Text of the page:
7. Include a clear call to action (CTA)
Your call to action must be very visible, unambiguous, and actionable. Almost 70% of small businesses make the mistake of not having a proper CTA on the website or emails. Strong, action-oriented CTAs include phrases like "Shop Now", "Buy Now", and "Get Your Discount". If you make it short and specific about what you want people to do, they won't be left wondering what you want them to do or be directed to a page that confuses them if they click. Just keep in mind that you should only have one core CTA, or else you'll muddle the message and make it unclear what action they should do.
8. Use split tests on your experimental copy
You can verify your email list of leads through an advanced email verifier tool and then use A/B tests to your advantage. You won't know what genuinely resonates with your audience unless you conduct tests all the time. Experiment with alternative subject lines, jokes, length, number of GIFs and images, button colors, email finishes, CTAs and other elements.
You'll learn a lot about what your readers like to interact with each A/B test you run, and you'll be able to replicate and alter your messaging over time. You'll be able to write email marketing copy that is tailored particularly to your audience using data from your testing.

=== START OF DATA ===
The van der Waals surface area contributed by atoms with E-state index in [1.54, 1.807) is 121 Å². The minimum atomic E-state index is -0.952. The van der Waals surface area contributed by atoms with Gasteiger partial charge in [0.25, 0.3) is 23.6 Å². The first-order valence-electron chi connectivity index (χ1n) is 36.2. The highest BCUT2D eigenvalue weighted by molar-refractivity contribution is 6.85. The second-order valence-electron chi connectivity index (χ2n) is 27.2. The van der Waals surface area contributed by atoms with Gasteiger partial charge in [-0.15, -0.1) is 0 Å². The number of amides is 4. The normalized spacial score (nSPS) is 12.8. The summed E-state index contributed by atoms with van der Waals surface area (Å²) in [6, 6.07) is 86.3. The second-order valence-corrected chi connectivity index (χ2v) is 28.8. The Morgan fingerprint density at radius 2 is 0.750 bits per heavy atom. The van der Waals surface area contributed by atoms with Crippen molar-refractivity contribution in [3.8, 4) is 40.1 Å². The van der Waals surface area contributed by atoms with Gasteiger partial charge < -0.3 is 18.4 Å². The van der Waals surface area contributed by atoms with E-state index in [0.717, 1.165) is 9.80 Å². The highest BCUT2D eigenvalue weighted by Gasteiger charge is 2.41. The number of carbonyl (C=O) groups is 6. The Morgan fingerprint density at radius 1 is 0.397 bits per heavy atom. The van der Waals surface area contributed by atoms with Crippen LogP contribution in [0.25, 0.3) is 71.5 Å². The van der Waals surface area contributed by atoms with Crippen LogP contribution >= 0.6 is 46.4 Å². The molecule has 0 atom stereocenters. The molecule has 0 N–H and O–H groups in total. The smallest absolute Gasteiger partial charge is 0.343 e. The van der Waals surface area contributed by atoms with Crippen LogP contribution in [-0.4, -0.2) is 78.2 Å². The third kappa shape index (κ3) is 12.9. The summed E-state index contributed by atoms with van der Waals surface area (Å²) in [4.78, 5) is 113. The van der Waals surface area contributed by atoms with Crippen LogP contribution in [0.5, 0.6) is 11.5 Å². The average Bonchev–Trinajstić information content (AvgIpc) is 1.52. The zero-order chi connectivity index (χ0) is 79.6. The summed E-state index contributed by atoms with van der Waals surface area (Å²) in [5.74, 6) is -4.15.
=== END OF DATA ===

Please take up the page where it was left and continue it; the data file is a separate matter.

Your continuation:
9. Focus on advantages rather than features
Instead of focusing on the characteristics of your items, talk about the benefits that your members will experience and how those benefits will improve their lives. Whether it's for comfort, convenience or a sense of belonging.
Concentrate your copy on the product's true benefits rather than its physical features. Your subscribers are unconcerned with your tea maker's superior filtration system. They are concerned with the quality of their tea. As a result, focus on the advantages of your items at all times. Consider the desired outcomes for your customers and how your product can assist them in achieving them.
Last but not least, proofread your work. Your errors, sadly, tarnish your reputation. So, before hitting 'Send,' take a few extra minutes to double-check your work.
So there you have it, a few simple techniques for writing email copy that converts. Segment, personalize, write your subject lines and make sure they're in tune with the rest of your email and landing page content.
Convert your contacts into qualified leads, leads into genuine buyers, and buyers into brand advocates by utilizing effective and persuasive CTAs. Remember to test your emails and examine your findings on a regular basis to enhance your conversions.